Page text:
Additionally, In some hospitals, OB nurses are expected to float, when their floors are not busy enough, to help out on these other floors. It's very common. You can either accept this or find a hospital that does not do these practices; they are few and far between unless you work on an exceedingly busy OB floor. All that said....

    I think orienting to L and D would be a smart thing to do. Don't be afraid to explore this and further your knowledge base. I wish you the best!
    Last edit by SmilingBluEyes on Mar 27, '03
  6. by   ShandyLynnRN
    our "women's health" unit gets all post op hysts, many other post op "female" surgeries, and overflow from the med surg floor as long as they are female and non-infectious. I actually like it because it helps me keep my med surg skills current.

    I think the more you practice, the better you will get with cervical dilation. There are always the charts to double check yourself with, and I still use them after 2 years of doing L&D. I had wonderful preceptors, and wasn't afraid to ask questions.

    Getting the station down, well, I still haven't mastered that one. It's more of a guesstimate for me. Effacement is pretty subjective. I just start with thinking about the cervix being about 2 inches at the beginning, and going from there. I just call it "thick" until I can safely call it 40% effaced or so.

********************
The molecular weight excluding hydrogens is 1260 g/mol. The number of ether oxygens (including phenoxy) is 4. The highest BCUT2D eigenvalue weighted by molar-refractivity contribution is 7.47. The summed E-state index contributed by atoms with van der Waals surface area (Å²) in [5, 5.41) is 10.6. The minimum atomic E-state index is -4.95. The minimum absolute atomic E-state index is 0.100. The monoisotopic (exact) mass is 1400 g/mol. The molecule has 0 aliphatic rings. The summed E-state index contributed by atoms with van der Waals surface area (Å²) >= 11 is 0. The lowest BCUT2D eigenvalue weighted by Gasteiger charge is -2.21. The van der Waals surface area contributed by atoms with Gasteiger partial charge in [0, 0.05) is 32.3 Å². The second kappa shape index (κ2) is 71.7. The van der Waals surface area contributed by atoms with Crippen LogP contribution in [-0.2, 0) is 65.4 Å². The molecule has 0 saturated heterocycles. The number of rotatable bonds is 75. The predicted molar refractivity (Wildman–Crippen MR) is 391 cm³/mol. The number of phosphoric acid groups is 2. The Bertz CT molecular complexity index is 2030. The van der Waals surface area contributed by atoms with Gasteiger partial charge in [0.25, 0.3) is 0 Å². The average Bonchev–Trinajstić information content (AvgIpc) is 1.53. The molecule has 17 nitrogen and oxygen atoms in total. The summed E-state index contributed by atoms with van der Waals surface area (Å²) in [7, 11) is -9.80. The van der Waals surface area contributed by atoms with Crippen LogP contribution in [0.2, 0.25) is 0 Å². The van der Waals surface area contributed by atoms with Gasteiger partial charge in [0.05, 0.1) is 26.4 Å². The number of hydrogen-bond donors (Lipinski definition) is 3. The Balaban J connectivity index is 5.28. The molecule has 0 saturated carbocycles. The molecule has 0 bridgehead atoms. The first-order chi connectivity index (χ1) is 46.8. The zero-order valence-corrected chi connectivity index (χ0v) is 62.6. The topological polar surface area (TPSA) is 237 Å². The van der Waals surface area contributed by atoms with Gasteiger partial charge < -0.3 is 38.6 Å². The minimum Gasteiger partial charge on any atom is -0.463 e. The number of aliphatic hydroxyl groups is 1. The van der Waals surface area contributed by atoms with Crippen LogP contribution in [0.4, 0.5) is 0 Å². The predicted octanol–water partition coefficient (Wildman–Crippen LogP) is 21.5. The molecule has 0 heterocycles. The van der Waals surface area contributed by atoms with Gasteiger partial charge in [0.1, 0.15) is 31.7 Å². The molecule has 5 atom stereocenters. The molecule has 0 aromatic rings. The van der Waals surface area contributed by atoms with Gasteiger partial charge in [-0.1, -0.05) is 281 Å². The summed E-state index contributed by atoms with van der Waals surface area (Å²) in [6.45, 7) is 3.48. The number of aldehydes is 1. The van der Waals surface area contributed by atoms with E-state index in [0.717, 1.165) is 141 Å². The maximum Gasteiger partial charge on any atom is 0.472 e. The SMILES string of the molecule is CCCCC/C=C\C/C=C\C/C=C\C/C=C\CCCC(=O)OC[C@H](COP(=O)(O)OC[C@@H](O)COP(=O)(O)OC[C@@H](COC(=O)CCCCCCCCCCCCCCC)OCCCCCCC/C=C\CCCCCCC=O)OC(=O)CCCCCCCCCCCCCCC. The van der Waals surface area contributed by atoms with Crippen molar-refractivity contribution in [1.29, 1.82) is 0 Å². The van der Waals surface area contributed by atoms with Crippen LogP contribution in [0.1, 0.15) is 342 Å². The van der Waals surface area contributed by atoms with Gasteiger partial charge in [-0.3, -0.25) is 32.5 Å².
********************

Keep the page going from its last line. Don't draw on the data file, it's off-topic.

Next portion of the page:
Good luck!
  7. by   mark_LD_RN
    it takes time to get it down I used to ractice with dialtion charts, would close my eyes randomly place finger in one measure it and quest what it was then open eyes to see if i was right , i also practiced on anything i can find jars door knobs,bottle caps etc.

    we alos to clean GYN patients to care for and float to peds which is our counit. we used to be required to float all over the hospital.

    don't be afraid hopefully you will have a good preceptor and do not be afraid of asking questions or for a second opinion. i still have to ask for 2nd opinion at times.
  8. by   layna
    I must confess that for the first 5 years of my L&D career, I made sure that I had one of those dilation boards with me at the bedside and after doing a vag exam, would immediately check to see which hole on the board represented what I felt. I made it look like I was using the board as a teaching tool for the patients!! LOL
  9. by   Disablednurse
    Moz, is that beautiful red headed baby yours? I just had to ask. I love little redheads and this one looks so mischevious.
  10. by   Sleepyeyes
    omg, amanda, I could never float to L&D! Med-surg only!! WHY don't they get it??? they are 2 different specialties and are NOT interchangeable!!